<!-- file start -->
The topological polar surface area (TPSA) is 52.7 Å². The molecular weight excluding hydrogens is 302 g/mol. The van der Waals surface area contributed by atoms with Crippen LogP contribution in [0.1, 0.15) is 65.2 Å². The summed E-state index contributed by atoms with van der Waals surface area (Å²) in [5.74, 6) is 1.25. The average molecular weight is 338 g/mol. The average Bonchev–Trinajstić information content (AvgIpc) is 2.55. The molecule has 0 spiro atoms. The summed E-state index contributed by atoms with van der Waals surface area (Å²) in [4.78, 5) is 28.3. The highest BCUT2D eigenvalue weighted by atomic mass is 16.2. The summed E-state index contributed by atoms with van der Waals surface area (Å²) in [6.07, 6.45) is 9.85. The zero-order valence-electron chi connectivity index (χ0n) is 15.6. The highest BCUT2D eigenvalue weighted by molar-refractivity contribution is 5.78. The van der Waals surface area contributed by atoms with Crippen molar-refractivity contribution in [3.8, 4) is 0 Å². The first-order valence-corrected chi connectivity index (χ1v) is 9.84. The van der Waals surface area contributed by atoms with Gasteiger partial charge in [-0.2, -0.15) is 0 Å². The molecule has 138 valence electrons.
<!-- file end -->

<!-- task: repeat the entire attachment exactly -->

The topological polar surface area (TPSA) is 52.7 Å². The molecular weight excluding hydrogens is 302 g/mol. The van der Waals surface area contributed by atoms with Crippen LogP contribution in [0.1, 0.15) is 65.2 Å². The summed E-state index contributed by atoms with van der Waals surface area (Å²) in [5.74, 6) is 1.25. The average molecular weight is 338 g/mol. The average Bonchev–Trinajstić information content (AvgIpc) is 2.55. The molecule has 0 spiro atoms. The summed E-state index contributed by atoms with van der Waals surface area (Å²) in [4.78, 5) is 28.3. The highest BCUT2D eigenvalue weighted by atomic mass is 16.2. The summed E-state index contributed by atoms with van der Waals surface area (Å²) in [6.07, 6.45) is 9.85. The zero-order valence-electron chi connectivity index (χ0n) is 15.6. The highest BCUT2D eigenvalue weighted by molar-refractivity contribution is 5.78. The van der Waals surface area contributed by atoms with Crippen molar-refractivity contribution in [3.8, 4) is 0 Å². The first-order valence-corrected chi connectivity index (χ1v) is 9.84. The van der Waals surface area contributed by atoms with Gasteiger partial charge in [-0.2, -0.15) is 0 Å². The molecule has 138 valence electrons.